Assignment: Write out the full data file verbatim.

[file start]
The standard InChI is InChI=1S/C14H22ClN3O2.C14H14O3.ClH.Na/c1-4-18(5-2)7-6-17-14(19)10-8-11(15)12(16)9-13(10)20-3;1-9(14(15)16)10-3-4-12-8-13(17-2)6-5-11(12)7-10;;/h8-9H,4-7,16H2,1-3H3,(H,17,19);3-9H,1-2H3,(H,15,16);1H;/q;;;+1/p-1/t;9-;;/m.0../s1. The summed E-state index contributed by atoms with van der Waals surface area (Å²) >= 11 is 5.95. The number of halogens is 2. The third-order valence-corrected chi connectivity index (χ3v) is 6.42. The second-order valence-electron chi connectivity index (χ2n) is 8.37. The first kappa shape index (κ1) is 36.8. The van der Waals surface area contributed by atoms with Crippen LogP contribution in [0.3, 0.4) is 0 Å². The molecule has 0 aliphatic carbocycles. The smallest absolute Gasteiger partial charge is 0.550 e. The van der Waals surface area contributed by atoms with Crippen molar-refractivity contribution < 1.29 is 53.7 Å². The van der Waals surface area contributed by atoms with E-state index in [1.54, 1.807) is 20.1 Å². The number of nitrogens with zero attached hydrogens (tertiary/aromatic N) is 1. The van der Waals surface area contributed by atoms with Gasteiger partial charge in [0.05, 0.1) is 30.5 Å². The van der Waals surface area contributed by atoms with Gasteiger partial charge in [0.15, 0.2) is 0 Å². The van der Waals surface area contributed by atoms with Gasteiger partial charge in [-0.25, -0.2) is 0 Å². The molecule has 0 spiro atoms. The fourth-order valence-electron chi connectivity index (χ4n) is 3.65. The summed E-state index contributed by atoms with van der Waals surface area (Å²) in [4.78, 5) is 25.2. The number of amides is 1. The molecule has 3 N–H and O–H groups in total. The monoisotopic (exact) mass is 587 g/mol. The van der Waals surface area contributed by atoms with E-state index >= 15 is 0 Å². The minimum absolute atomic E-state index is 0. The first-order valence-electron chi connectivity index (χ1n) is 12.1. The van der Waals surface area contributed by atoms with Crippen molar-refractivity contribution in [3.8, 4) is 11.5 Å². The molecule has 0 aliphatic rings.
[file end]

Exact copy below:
The standard InChI is InChI=1S/C14H22ClN3O2.C14H14O3.ClH.Na/c1-4-18(5-2)7-6-17-14(19)10-8-11(15)12(16)9-13(10)20-3;1-9(14(15)16)10-3-4-12-8-13(17-2)6-5-11(12)7-10;;/h8-9H,4-7,16H2,1-3H3,(H,17,19);3-9H,1-2H3,(H,15,16);1H;/q;;;+1/p-1/t;9-;;/m.0../s1. The summed E-state index contributed by atoms with van der Waals surface area (Å²) >= 11 is 5.95. The number of halogens is 2. The third-order valence-corrected chi connectivity index (χ3v) is 6.42. The second-order valence-electron chi connectivity index (χ2n) is 8.37. The first kappa shape index (κ1) is 36.8. The van der Waals surface area contributed by atoms with Crippen LogP contribution in [0.3, 0.4) is 0 Å². The molecule has 0 aliphatic carbocycles. The smallest absolute Gasteiger partial charge is 0.550 e. The van der Waals surface area contributed by atoms with Crippen molar-refractivity contribution < 1.29 is 53.7 Å². The van der Waals surface area contributed by atoms with E-state index in [1.54, 1.807) is 20.1 Å². The number of nitrogens with zero attached hydrogens (tertiary/aromatic N) is 1. The van der Waals surface area contributed by atoms with Gasteiger partial charge in [0.05, 0.1) is 30.5 Å². The van der Waals surface area contributed by atoms with Gasteiger partial charge in [0.15, 0.2) is 0 Å². The van der Waals surface area contributed by atoms with Gasteiger partial charge in [-0.25, -0.2) is 0 Å². The molecule has 0 spiro atoms. The fourth-order valence-electron chi connectivity index (χ4n) is 3.65. The summed E-state index contributed by atoms with van der Waals surface area (Å²) in [4.78, 5) is 25.2. The number of amides is 1. The molecule has 3 N–H and O–H groups in total. The monoisotopic (exact) mass is 587 g/mol. The van der Waals surface area contributed by atoms with E-state index >= 15 is 0 Å². The minimum absolute atomic E-state index is 0. The first-order valence-electron chi connectivity index (χ1n) is 12.1. The van der Waals surface area contributed by atoms with Crippen molar-refractivity contribution in [3.8, 4) is 11.5 Å². The molecule has 0 aliphatic rings.